Fewer sick days after death of Celtic Tiger
WORKERS rang in sick two days less a year when the recession began to bite compared with absentee rates in the boom.
Employees, on average, took close to eight days off due to illness in 2002 compared with six days in 2009, according to a new report on absentee levels by the Irish Business and Employers' Confederation.
'A Guide to Managing Absence', released today, reveals that businesses lost around €1.6bn in productivity and other costs in 2002 compared with €1.5bn in 2009.
The latest survey based on a poll of 502 small, medium and large companies using 2009 data, revealed an overall drop in the absentee rate from 3.38pc in 2002 to 2.58pc in 2009.
Minor illnesses, such as colds and flu, were cited as the main reason for short-term absences for 44pc of male employees and 49pc of female employees.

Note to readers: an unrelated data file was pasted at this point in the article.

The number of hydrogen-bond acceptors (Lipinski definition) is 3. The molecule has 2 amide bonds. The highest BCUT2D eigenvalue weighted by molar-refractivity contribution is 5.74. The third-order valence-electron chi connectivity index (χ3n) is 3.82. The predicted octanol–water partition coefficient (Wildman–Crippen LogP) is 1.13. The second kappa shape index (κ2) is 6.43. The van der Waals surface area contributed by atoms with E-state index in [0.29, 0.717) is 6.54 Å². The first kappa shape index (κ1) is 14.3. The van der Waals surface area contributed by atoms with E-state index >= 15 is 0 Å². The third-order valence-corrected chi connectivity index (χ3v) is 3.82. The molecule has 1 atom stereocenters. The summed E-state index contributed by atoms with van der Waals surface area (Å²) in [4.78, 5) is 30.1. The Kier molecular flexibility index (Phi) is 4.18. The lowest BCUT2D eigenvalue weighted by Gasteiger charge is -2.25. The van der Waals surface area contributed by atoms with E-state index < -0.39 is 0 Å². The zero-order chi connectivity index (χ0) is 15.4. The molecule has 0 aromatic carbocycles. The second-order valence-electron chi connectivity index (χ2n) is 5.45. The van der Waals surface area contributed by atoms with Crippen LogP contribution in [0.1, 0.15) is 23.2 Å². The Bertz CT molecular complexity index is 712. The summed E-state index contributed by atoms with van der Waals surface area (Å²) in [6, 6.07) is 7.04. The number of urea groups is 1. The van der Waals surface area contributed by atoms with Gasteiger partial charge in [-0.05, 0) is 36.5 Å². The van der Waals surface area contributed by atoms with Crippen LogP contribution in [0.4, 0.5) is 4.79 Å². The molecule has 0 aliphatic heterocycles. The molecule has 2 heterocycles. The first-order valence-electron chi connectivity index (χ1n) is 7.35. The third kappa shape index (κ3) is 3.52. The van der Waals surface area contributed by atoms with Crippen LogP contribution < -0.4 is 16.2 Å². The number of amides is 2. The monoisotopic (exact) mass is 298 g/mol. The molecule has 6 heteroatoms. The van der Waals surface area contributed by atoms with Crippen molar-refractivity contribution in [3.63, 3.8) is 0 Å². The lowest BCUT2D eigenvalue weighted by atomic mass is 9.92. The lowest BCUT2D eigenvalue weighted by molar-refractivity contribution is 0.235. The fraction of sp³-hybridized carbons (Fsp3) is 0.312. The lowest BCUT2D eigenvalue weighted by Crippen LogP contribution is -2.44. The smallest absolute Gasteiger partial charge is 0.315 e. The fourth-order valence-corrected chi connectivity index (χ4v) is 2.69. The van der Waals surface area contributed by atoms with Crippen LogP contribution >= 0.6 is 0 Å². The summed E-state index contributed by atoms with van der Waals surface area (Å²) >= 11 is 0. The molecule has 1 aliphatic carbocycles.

Home responsibilities were the second most cited reason by both sexes followed by recurring health problems, such as back pain.
Deirdre Lenihan, business manager for the Manpower recruitment agency, said that since the recession people were thinking twice about "pulling a sickie" or taking a "duvet day".
Meanwhile, the number of days of work lost to industrial action was down by almost half during the first half of the year, according to the latest survey by the Central Statistics Office.
A dispute involving a single construction company accounted for 70pc of the total 572 days lost to industrial action between January and the end of June.
However, the number of days lost to industrial disputes during the same period in 2010 was almost twice as many, at 1,136 days.